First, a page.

Next we need to define the classes in each of the platform projects. I am not going to show the actual implementation of the platform specific classes, but it would look something like the following

public class UwpBtDeviceCommService : IBtDeviceCommService
    public async Task<bool> InitAsync()
        throw new NotImplementedException();

    public async Task<bool> SendCommandAsync(string command)
        throw new NotImplementedException();

Setup the IPlatformInitializer For Each Platform

How do we get the platform specific implementation registered within the Prism architecture? Looking at the UWP platform again, we can perform the registrations with the following piece of code.

public class UwpPlatformInitializer : Prism.Ioc.IPlatformInitializer
    public void RegisterTypes(IContainerRegistry containerRegistry)
        containerRegistry.Register(typeof(IBtDeviceCommService), typeof(UwpBtDeviceCommService));

The way the platform initializer gets called is that you pass it in as a parameter when you create the Prism Application object. In the UWP project, there is a default MainPage object. In the constructor for the MainPage, the application object is created and loaded. It looks like the following piece of code.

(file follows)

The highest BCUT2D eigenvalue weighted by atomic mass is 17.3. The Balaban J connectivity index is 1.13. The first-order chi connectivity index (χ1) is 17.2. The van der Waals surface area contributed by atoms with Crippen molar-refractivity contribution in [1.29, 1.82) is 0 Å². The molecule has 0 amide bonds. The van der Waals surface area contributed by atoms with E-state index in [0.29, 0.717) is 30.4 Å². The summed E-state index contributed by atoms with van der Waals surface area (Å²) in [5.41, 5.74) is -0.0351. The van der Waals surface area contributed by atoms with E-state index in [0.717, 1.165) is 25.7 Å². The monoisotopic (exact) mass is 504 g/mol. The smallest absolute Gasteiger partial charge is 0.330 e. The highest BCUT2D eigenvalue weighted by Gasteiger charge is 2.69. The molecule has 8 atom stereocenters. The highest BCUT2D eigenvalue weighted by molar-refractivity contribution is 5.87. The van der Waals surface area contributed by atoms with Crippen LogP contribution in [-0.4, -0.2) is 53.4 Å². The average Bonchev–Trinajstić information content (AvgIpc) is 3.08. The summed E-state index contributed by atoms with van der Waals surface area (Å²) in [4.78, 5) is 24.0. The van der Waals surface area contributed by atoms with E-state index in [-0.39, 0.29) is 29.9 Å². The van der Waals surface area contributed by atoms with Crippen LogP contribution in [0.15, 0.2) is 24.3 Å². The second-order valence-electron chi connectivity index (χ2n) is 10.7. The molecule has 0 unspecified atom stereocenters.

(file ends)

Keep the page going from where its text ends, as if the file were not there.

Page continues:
public sealed partial class MainPage
    public MainPage()
        LoadApplication(new MyPrismApplicationClass(new UwpPlatformInitializer()));

In the Android platform project, you create the Prism Application object in the MainActivity class. In the iOS project, the Prism Application object is created in the AppDelegate class.

XF vs PWA: XF Setup the Hamburger Menu


Ok, now that we have a functioning app, the next thing we need to do is setup the hamburger menu that will allow the user to navigate to the various parts of the application.
In this app, we have a dashboard page that will list the favorite routes and stops for the user; a stops page that will show all the stops near the current location of the user; a routes page that will show the current location of the buses on the route; a donation page that will allow the user to make in-app purchases to support the app; a settings page that will allow the user to configure the app; an about page that displays app information and credits.